The sharing economy is changing the way people think about assets. Forbes defines the sharing economy as a new economic model that leverages peer-to-peer (P2P) or shared access to goods and services, facilitated by online, community-based platforms. This shift from ownership to access has created new opportunities for businesses, consumers, and communities. With companies like Airbnb and Uber leading the way, collaborative consumption has become a strong movement in recent years.
How Big is the Sharing Economy?
According to PWC, the global sharing economy market should reach $335 billion by 2025. With that said, a recent article by Quattrone, G., Kusek, N. & Capra, L., establishes a strong case that the true global size of the sharing economy is underestimated due to the tendency to limit impact studies to the Western world. So how much will the sharing economy grow over the next five years? Predictions for the industry's market size vary greatly, with one report from BCC Resarch stating it should reach $1.5 trillion by 2024 from $373.7 billion in 2019. One thing is certain, it’s not easy to quantify the size of this market.
What are the macro trends shaping the sharing economy?
Blockchain is a distributed ledger technology that records transactions across a network of computers. Since it was first proposed in the early 1980s, blockchain has been used to track and verify the transfer of assets like money and property. In recent years, blockchain has also been applied to other areas of business and society, including supply chain management, healthcare, crypto currency, title registry, voting and, of course, the sharing economy. In short, blockchain maintains a permanent record of all transactions. Unlike traditional databases that use centralized servers to store information, a blockchain network consists of thousands or millions of computers running the same software. This distributed, decentralized architecture makes it harder for hackers to corrupt or manipulate data. Moreover, there is no need for a third party to oversee the data because it’s stored on every single node in the network.
This makes blockchains far more secure than centralized databases, because they require two parties — buyer and seller — to sign off on each transaction before funds can be moved between them. As long as these parties trust each other, they can safely agree on terms and conditions without anyone having access to their personal information. Blockchain thus represents an exciting alternative model for the sharing economy and society at large to help usher in a new era of trust and connection in which everyone has greater control over their own data and property rights. With that said, it has the potential to dramatically alter how sharing economy platforms operate. So it’s essential for anyone operating in the industry to be up-to-speed on blockchain. So much so that The Economist called it “one of the most important innovations since the dawn of the internet.”
New Collaborative Consumption Models
Many sharing economy platforms that connect users today have collaborative consumption baked into the design. For example, if you want to travel but don’t have the funds for airfare, car rental, and a hotel, you can partner with someone who has these things and is looking for someone to share their costs. You can expect this level of sharing to increase as more people become aware of the benefits of the shared economy and the tools to help facilitate it. Many sectors have seen the emergence of new business models due to the popularity of collaborative consumption, including travel, transportation, and fashion. And experts predict this trend will accelerate as more consumers seek to spend wisely and better leverage their assets.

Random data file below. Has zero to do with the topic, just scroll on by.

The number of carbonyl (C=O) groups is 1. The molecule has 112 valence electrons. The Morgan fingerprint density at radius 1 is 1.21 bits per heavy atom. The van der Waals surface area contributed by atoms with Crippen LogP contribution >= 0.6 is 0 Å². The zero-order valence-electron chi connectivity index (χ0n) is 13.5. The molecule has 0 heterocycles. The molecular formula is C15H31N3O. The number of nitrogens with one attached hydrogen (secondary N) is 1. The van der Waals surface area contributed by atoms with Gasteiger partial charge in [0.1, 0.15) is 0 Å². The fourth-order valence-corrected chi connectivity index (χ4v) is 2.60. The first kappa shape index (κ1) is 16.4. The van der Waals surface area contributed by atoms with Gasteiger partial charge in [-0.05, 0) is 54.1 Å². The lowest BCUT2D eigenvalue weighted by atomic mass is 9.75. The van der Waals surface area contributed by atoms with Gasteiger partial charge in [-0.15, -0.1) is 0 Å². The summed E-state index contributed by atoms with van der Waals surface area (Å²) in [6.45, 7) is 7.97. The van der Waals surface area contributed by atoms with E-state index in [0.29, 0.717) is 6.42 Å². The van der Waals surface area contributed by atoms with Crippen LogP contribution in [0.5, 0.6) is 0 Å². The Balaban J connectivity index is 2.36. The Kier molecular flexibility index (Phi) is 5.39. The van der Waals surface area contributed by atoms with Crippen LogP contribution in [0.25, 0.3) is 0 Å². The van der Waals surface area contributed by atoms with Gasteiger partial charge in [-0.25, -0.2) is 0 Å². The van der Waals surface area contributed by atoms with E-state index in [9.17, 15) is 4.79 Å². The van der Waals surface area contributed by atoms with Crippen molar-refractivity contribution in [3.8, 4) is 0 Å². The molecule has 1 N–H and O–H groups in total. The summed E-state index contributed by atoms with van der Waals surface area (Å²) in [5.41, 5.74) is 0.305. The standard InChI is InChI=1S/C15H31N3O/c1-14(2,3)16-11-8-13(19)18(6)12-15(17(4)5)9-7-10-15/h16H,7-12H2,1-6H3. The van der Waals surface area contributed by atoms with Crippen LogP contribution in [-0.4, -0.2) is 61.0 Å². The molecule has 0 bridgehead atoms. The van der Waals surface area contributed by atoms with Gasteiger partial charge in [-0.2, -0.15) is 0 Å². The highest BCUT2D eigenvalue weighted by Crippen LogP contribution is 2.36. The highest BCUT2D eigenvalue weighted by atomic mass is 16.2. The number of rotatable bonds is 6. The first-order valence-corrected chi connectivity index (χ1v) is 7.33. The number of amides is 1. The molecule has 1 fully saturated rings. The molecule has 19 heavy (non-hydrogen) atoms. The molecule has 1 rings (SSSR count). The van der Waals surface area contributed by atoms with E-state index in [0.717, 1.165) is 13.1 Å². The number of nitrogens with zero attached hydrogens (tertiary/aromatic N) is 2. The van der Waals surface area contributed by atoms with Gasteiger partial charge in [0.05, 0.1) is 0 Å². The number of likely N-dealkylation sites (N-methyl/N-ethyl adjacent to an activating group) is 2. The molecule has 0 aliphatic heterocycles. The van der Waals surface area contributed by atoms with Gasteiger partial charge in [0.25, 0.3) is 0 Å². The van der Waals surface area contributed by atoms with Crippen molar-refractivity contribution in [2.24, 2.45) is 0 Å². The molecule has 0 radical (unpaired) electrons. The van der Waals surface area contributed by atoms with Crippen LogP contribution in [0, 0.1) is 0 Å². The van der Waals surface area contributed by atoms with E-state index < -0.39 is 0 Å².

According to a recent article by Deloitte, as businesses’ digital transformation programs accelerate, the risks they face and compliance obligations they need to meet amplify, too: issues like data protection and cybersecurity come to the fore. Noncompliance with best practices and regulations leaves companies wide open to data and security breaches. Since most business models in the sharing economy straddle the online and offline worlds, they must navigate a myriad of potential regulatory compliance and legal pitfalls. Issues ranging from labor laws to consumer rights all come into play depending on the type of platform. In particular, startups should be prepared to deal with potential backlash from providers and end customers. There is always the risk that users will feel short changed or misrepresented, which can lead to lawsuits and bad publicity. And if service providers take issue with working conditions or wages, they can file lawsuits against the company with local authorities. Ultimately, it's crucial for businesses to work closely with legal counsel throughout the process. When done right, this approach can help businesses minimize risk and maximize opportunity.
The sharing economy is expected to grow significantly in the next decade, as the global population becomes increasingly connected. Collaborative consumption and asset sharing will become the norm and will continue to transform industries such as travel and tourism, transportation, real estate, and many more. Consumers will also be able to access a wider variety of goods and services through the shared economy, and can even share personal goods for extra income. Looking for guidance in navigating risk in the shared economy? Register for the Sharing Economy Global Summit (Oct. 11-13, London), and stay ahead of the curve by joining a community of founders, operators, and legal experts committed to driving innovation and growth in the industry.